Conch ban set to go beyond March 2020 - Writing was on the wall, says marine biologist
Analysis of data of the conch population off Jamaica’s coast indicates that the ban on the fishing, sale and export of queen conch (Genus strombus) will be extended well beyond the near one-year timeline announced by the Ministry of Industry, Commerce, Agriculture and Fisheries last Friday. It could take years before the conch stock is replenished to commercially viable levels.
“It is an inescapable biological fact that conch take between four to five years to mature. This means that the conch closure may extend for considerably longer than one year,” marine biologist Dr Karl Aiken told The Gleaner yesterday. “It is not quite bust yet, but bad enough that it had to be closed for a while.”
Writing on the wall
Aiken, who for more than two decades has been a member of the13-member Convention on International Trade in Endangered Species (CITES) Authority of Jamaica delegation, says the depletion of this marine resource comes as no surprise to the four aquatic and marine specialists on that august body.
“We sorta saw the writing on the wall over the past couple of years, where the first thing we saw that signalled that something might go wrong in the near future was what I call the clumping of fishing efforts,” the senior lecturer in the Department of Life Sciences at The University of the West Indies, Mona, revealed.
Data from the short study, done in conjunction with consultant veterinarian Dr Winthorp Marsden, one of four conch experts on the CITES body, was disturbing, Aiken said.
“When we ran the pictorial plotting of where these boats had been fishing during conch season, all of them were gathered in areas not far from the cays, near the centre of the bank. And each year, we noticed that they were fishing at the same place,” he explained.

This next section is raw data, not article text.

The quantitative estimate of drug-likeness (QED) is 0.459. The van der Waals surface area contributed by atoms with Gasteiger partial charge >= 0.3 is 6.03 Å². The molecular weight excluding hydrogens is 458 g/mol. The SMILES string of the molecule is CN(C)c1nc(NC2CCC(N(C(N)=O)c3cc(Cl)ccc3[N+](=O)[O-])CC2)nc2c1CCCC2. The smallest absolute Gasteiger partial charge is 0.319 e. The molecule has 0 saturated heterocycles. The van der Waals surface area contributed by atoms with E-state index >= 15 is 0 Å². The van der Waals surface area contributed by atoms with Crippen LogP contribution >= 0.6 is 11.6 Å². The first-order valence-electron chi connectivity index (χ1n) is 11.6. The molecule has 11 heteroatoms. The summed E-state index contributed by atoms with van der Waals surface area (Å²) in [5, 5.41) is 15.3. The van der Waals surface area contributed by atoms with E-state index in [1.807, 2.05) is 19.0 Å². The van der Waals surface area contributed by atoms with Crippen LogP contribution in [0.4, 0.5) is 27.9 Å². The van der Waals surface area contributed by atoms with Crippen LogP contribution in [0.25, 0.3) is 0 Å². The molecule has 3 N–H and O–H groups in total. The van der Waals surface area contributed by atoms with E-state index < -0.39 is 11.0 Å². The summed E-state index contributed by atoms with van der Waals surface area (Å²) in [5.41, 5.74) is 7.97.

When the scientists shared this information with the fishers, explaining the likely implications for the sustainability of their livelihood, they argued that their short-term economic gains trumped the environmental concerns.
“They refused to take our advice, and we made a note that something bad was going to happen because they refused to spread out the fishing effort. It was concentrated in like a 20-square-mile area, and the Pedro Cays is humongous. The entire area is like two-thirds the size of mainland Jamaica,” the marine scientist said.
However, it was the dramatic decline in conch stock between the 2015 and the November 2018 surveys conducted by experts in the Fisheries Division of the Ministry of Industry, Commerce, Agriculture and Fisheries that informed the ministerial order on the ban. Having conducted a total of six surveys, they had more than enough historical data on which to peg the ban.
Aiken explained: “There were some areas where there were moderate stocks of conch in 2015. During the 2018 survey, them don’t even find one so-so conch in some of those areas, not even one. No conch at all were seen for 300, 400 metres, with three or four of them diving together, covering vast areas during each dive, and that signalled, certainly to us, especially if you overlap the data, including pictorial data, just how serious a decline had taken place.”
The initial ban on the fishing, sale and export of conch takes effect from March 1, 2019, to January 31, 2020.